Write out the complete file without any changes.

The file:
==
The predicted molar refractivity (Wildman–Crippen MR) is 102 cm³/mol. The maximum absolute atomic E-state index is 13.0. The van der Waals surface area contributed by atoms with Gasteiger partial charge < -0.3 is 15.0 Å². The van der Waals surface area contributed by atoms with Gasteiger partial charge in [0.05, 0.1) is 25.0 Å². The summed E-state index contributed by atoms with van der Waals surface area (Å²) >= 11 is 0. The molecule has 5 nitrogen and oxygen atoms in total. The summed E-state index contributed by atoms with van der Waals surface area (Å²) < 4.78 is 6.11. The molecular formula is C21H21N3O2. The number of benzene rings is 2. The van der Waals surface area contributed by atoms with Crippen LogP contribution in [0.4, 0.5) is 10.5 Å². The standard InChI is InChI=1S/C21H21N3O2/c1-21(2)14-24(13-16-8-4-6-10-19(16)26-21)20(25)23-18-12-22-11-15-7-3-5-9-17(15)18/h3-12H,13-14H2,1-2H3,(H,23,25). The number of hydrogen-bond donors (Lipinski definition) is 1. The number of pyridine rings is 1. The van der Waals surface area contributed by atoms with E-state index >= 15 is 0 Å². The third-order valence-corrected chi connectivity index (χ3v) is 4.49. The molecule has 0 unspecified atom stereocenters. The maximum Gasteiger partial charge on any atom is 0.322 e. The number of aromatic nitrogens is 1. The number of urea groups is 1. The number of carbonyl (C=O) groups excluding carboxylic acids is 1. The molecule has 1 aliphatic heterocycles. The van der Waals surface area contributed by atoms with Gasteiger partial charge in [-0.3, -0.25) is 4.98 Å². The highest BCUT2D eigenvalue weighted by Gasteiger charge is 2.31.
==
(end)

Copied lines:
The predicted molar refractivity (Wildman–Crippen MR) is 102 cm³/mol. The maximum absolute atomic E-state index is 13.0. The van der Waals surface area contributed by atoms with Gasteiger partial charge < -0.3 is 15.0 Å². The van der Waals surface area contributed by atoms with Gasteiger partial charge in [0.05, 0.1) is 25.0 Å². The summed E-state index contributed by atoms with van der Waals surface area (Å²) >= 11 is 0. The molecule has 5 nitrogen and oxygen atoms in total. The summed E-state index contributed by atoms with van der Waals surface area (Å²) < 4.78 is 6.11. The molecular formula is C21H21N3O2. The number of benzene rings is 2. The van der Waals surface area contributed by atoms with Crippen LogP contribution in [0.4, 0.5) is 10.5 Å². The standard InChI is InChI=1S/C21H21N3O2/c1-21(2)14-24(13-16-8-4-6-10-19(16)26-21)20(25)23-18-12-22-11-15-7-3-5-9-17(15)18/h3-12H,13-14H2,1-2H3,(H,23,25). The number of hydrogen-bond donors (Lipinski definition) is 1. The number of pyridine rings is 1. The van der Waals surface area contributed by atoms with E-state index >= 15 is 0 Å². The third-order valence-corrected chi connectivity index (χ3v) is 4.49. The molecule has 0 unspecified atom stereocenters. The maximum Gasteiger partial charge on any atom is 0.322 e. The number of aromatic nitrogens is 1. The number of urea groups is 1. The number of carbonyl (C=O) groups excluding carboxylic acids is 1. The molecule has 1 aliphatic heterocycles. The van der Waals surface area contributed by atoms with Gasteiger partial charge in [-0.3, -0.25) is 4.98 Å². The highest BCUT2D eigenvalue weighted by Gasteiger charge is 2.31.